[Andy Matuschak] Reflections on 2020 as an independent researcher

I enjoyed reading these reflections from Andy Matuschak on his last year of independent research and found I could relate to quite a few points. He seems to have been quite successful at crowd-sourcing funding for his work and is in an interesting position to compare his situation to the alternatives of being an entrepreneur or academic.

https://andymatuschak.org/2020/

I’m not interested in independence for its own sake. I’m interested in inventing environments which significantly expand what people can think and do. That aspiration is what drives my work, rather than a particular title, role, or practice. When I use phrases like “independent researcher” to describe my work, the title is a loosely-held shorthand for what I really value: freedom of inquiry.

For that matter, I’m skeptical that “independent researcher” is a stable or desirable long-term identity. Independence offers freedom, but it’s also quite limiting, as I’ll discuss in more detail later in this essay. If the work goes well, an independent researcher will likely find compelling opportunities to evolve into some higher-leverage institution—a studio, a foundation, an academic center, a business. If the work doesn’t go well, most independent researchers would have trouble staying afloat.

So I work independently. Not because that’s an ideal arrangement, but because I don’t see a good alternative. I don’t yet know how to create or join an institution which would enable better work. Part of the trouble comes from working in a proto-field, without methodology or principles solid enough to effectively support a pipeline of new investigators. In fact, I don’t understand yet my own projects well enough to effectively coordinate a large team around them, though I could certainly put a few more hands to good use.

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This is another article by Andy that I liked, particularly the discussion about action vs. achievement oriented goals.

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^^^This 100%. I’m reminded of Brian Eno’s concept of scenius, which I absolutely love.

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I hadn’t heard of a scenius before but Andy also references it directly in his article.

I want to be part of a rich scenius of serious, capable people doing full-time original research on enabling environments. I want to attend colloquia in which I’m regularly stunned by the ideas presented. I want peers who will candidly observe the limitations of my ideas, then work with me to improve them.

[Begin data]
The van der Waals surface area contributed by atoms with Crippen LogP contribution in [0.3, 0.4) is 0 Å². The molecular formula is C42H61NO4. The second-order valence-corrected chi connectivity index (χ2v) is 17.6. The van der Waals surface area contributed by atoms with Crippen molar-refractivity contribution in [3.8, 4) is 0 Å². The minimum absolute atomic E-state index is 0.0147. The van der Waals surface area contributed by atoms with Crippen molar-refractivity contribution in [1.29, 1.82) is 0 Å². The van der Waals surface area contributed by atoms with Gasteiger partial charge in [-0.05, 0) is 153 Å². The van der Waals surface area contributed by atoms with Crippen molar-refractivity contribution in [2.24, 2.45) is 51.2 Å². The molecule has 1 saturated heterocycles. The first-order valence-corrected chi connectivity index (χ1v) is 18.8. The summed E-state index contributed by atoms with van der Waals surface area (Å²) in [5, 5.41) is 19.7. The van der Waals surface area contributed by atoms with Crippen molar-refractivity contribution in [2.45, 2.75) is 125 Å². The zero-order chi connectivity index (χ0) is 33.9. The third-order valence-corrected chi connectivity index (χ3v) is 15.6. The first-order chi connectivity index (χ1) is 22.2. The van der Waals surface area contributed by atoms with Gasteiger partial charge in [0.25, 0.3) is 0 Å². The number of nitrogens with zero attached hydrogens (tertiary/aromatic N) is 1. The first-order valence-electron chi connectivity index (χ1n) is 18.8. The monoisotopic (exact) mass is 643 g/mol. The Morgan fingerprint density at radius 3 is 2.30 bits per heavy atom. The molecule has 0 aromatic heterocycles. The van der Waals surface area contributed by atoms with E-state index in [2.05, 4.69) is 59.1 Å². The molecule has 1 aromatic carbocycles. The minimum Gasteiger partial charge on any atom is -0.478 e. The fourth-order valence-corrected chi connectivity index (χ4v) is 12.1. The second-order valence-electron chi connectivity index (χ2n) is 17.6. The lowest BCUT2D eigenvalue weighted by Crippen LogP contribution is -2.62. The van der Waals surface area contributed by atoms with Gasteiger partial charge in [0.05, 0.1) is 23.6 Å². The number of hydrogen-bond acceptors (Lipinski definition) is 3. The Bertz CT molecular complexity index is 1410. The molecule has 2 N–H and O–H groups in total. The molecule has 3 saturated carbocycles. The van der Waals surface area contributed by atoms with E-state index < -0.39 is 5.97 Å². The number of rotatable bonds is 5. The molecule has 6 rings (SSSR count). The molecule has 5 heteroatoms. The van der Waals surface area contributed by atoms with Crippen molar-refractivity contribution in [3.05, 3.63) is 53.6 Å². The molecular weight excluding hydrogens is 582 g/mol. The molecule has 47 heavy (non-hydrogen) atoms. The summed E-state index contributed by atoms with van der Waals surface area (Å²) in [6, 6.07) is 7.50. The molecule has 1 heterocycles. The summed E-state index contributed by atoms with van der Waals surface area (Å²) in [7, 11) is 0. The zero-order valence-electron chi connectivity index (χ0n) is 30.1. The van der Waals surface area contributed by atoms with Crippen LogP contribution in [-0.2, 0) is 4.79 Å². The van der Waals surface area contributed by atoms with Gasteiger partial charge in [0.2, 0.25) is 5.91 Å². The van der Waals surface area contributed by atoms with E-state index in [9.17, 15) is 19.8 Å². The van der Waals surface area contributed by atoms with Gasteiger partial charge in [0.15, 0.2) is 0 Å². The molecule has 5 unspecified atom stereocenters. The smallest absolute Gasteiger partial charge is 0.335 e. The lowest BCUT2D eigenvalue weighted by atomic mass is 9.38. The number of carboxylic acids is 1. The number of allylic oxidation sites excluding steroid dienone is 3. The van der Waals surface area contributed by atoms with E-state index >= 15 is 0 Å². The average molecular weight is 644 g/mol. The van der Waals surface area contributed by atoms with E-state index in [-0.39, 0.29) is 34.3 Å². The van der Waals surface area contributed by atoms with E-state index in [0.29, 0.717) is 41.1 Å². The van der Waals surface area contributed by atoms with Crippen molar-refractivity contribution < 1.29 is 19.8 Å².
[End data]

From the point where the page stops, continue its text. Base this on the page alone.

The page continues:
I don’t yet know how to make this happen. My proto-field has (hopefully) a proto-scenius: many part-time tinkerers, many startups doing research-ish work when they can spare the time. Funding is one limiting factor for a bloom of full-time work. But culture is another. This scene, as far as it exists, mostly draws its norms and values from tech culture—just as I originally did. I like the influence of arts culture on this scene, supporting a more expansive, playful design orientation. But I worry that we need a significant injection of research culture to support the patient, probing, self-critical work which can yield transformative insights.

I feel scenius ties into many parts of @brucecaron’s Open Scientist Handbook as well, particularly the idea that ‘The smartest person in the room is the room’.

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Loving scenius! We really need to look at the built-in asymmetries of science gatherings… the assumption of privilege for speaking out, and the amount of silence required during the day. I’ve done workshops where, at the end of the day, participants complain that “their brain hurts” from so much conversation/cerebration in small groups… then, after beers, they confess they’ve had more fun than any other workshop they’ve been to. Done more work too.

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Thanks Gavin for posting this article. This was on my to-read list for a while and I finally knocked it out today.

I’m particularly interested in the practical discussion of patronage. The comments about why his patrons pay him could be quite useful. His explanation of the patron-only content as progress reports that give credibility to his work seems plausible to me and was not something I had considered before.

Personally, I don’t think patronage would work for me, as my research is not of interest to many people. But I could be wrong about that. Andy Matuschak writes that he doesn’t think he could have had as many patrons without Twitter. I tend to avoid Twitter as I basically view it as set up to encourage drama. But lately I’ve been looking more at Twitter in areas adjacent to my own interests, in the hope of meeting people on there. I don’t see any drama in these parts of Twitter, fortunately. I tend to not network effectively and need to change that.

His discussion about how owning a house reduced his expenditures is worth considering. I’ve thought about buying a house in a cheap location in order to do independent research. There are parts of the US where a good house can be obtained for $150,000. But I wish he discussed more about how much his wife contributes financially. That possibly reduces his expenditures appreciably.

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